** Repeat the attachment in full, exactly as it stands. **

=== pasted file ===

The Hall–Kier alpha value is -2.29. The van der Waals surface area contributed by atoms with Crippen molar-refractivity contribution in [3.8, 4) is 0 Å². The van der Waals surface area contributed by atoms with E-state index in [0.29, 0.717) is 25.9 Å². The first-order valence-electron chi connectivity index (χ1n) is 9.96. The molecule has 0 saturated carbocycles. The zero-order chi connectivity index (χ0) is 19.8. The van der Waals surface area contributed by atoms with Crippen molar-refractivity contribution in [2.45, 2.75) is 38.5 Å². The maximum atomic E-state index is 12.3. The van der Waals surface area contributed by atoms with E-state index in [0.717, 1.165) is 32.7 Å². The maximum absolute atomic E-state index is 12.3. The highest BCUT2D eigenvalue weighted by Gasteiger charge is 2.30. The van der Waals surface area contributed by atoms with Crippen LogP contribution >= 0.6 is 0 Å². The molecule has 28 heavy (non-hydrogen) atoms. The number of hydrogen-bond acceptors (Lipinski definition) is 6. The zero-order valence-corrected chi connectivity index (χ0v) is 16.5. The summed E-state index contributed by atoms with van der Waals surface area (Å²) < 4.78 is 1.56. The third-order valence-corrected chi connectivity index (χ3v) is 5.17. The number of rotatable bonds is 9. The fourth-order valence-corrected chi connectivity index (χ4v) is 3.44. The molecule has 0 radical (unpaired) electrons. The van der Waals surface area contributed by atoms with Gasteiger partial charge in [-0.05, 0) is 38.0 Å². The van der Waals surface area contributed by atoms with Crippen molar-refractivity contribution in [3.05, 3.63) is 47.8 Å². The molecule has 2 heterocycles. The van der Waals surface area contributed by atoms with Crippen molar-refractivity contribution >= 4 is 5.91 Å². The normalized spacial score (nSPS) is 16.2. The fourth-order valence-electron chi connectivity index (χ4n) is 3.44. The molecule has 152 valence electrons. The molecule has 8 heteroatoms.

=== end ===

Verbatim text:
The Hall–Kier alpha value is -2.29. The van der Waals surface area contributed by atoms with Crippen molar-refractivity contribution in [3.8, 4) is 0 Å². The van der Waals surface area contributed by atoms with E-state index in [0.29, 0.717) is 25.9 Å². The first-order valence-electron chi connectivity index (χ1n) is 9.96. The molecule has 0 saturated carbocycles. The zero-order chi connectivity index (χ0) is 19.8. The van der Waals surface area contributed by atoms with Crippen molar-refractivity contribution in [2.45, 2.75) is 38.5 Å². The maximum atomic E-state index is 12.3. The van der Waals surface area contributed by atoms with E-state index in [0.717, 1.165) is 32.7 Å². The maximum absolute atomic E-state index is 12.3. The highest BCUT2D eigenvalue weighted by Gasteiger charge is 2.30. The van der Waals surface area contributed by atoms with Crippen LogP contribution >= 0.6 is 0 Å². The molecule has 28 heavy (non-hydrogen) atoms. The number of hydrogen-bond acceptors (Lipinski definition) is 6. The zero-order valence-corrected chi connectivity index (χ0v) is 16.5. The summed E-state index contributed by atoms with van der Waals surface area (Å²) < 4.78 is 1.56. The third-order valence-corrected chi connectivity index (χ3v) is 5.17. The number of rotatable bonds is 9. The fourth-order valence-corrected chi connectivity index (χ4v) is 3.44. The molecule has 0 radical (unpaired) electrons. The van der Waals surface area contributed by atoms with Gasteiger partial charge in [-0.05, 0) is 38.0 Å². The van der Waals surface area contributed by atoms with Crippen molar-refractivity contribution in [3.05, 3.63) is 47.8 Å². The molecule has 2 heterocycles. The van der Waals surface area contributed by atoms with Crippen molar-refractivity contribution >= 4 is 5.91 Å². The normalized spacial score (nSPS) is 16.2. The fourth-order valence-electron chi connectivity index (χ4n) is 3.44. The molecule has 152 valence electrons. The molecule has 8 heteroatoms.